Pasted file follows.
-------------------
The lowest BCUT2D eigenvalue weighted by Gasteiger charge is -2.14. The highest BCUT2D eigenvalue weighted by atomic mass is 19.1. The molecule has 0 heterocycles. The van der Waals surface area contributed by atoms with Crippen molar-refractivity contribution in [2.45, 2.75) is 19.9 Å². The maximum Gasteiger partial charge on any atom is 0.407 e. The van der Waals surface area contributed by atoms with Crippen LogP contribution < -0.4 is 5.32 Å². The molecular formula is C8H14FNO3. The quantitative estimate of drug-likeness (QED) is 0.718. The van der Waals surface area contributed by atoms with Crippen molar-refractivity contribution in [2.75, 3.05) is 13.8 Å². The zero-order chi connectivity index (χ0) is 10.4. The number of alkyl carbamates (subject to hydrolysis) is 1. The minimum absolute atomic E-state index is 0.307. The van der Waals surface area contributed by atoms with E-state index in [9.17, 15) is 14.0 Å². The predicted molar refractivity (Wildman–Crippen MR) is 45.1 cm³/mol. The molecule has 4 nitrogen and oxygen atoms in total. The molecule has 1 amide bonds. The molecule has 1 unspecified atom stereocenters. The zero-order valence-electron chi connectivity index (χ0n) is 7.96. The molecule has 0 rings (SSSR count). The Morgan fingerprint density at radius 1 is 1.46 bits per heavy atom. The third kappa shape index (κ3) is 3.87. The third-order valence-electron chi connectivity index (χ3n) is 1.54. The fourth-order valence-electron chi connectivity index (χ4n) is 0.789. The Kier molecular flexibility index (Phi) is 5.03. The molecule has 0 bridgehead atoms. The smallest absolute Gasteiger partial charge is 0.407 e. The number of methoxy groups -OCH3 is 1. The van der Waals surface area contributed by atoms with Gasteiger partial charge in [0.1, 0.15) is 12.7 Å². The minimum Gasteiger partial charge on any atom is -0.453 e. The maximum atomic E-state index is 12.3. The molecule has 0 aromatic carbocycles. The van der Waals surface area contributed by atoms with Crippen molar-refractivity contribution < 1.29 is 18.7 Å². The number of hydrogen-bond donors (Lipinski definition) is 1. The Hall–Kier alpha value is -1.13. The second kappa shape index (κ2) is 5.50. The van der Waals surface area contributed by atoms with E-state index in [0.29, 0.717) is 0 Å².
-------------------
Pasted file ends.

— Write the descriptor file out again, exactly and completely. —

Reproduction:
The lowest BCUT2D eigenvalue weighted by Gasteiger charge is -2.14. The highest BCUT2D eigenvalue weighted by atomic mass is 19.1. The molecule has 0 heterocycles. The van der Waals surface area contributed by atoms with Crippen molar-refractivity contribution in [2.45, 2.75) is 19.9 Å². The maximum Gasteiger partial charge on any atom is 0.407 e. The van der Waals surface area contributed by atoms with Crippen LogP contribution < -0.4 is 5.32 Å². The molecular formula is C8H14FNO3. The quantitative estimate of drug-likeness (QED) is 0.718. The van der Waals surface area contributed by atoms with Crippen molar-refractivity contribution in [2.75, 3.05) is 13.8 Å². The zero-order chi connectivity index (χ0) is 10.4. The number of alkyl carbamates (subject to hydrolysis) is 1. The minimum absolute atomic E-state index is 0.307. The van der Waals surface area contributed by atoms with E-state index in [9.17, 15) is 14.0 Å². The predicted molar refractivity (Wildman–Crippen MR) is 45.1 cm³/mol. The molecule has 4 nitrogen and oxygen atoms in total. The molecule has 1 amide bonds. The molecule has 1 unspecified atom stereocenters. The zero-order valence-electron chi connectivity index (χ0n) is 7.96. The molecule has 0 rings (SSSR count). The Morgan fingerprint density at radius 1 is 1.46 bits per heavy atom. The third kappa shape index (κ3) is 3.87. The third-order valence-electron chi connectivity index (χ3n) is 1.54. The fourth-order valence-electron chi connectivity index (χ4n) is 0.789. The Kier molecular flexibility index (Phi) is 5.03. The molecule has 0 bridgehead atoms. The smallest absolute Gasteiger partial charge is 0.407 e. The number of methoxy groups -OCH3 is 1. The van der Waals surface area contributed by atoms with Gasteiger partial charge in [0.1, 0.15) is 12.7 Å². The minimum Gasteiger partial charge on any atom is -0.453 e. The maximum atomic E-state index is 12.3. The molecule has 0 aromatic carbocycles. The van der Waals surface area contributed by atoms with Crippen molar-refractivity contribution < 1.29 is 18.7 Å². The number of hydrogen-bond donors (Lipinski definition) is 1. The Hall–Kier alpha value is -1.13. The second kappa shape index (κ2) is 5.50. The van der Waals surface area contributed by atoms with E-state index in [0.29, 0.717) is 0 Å².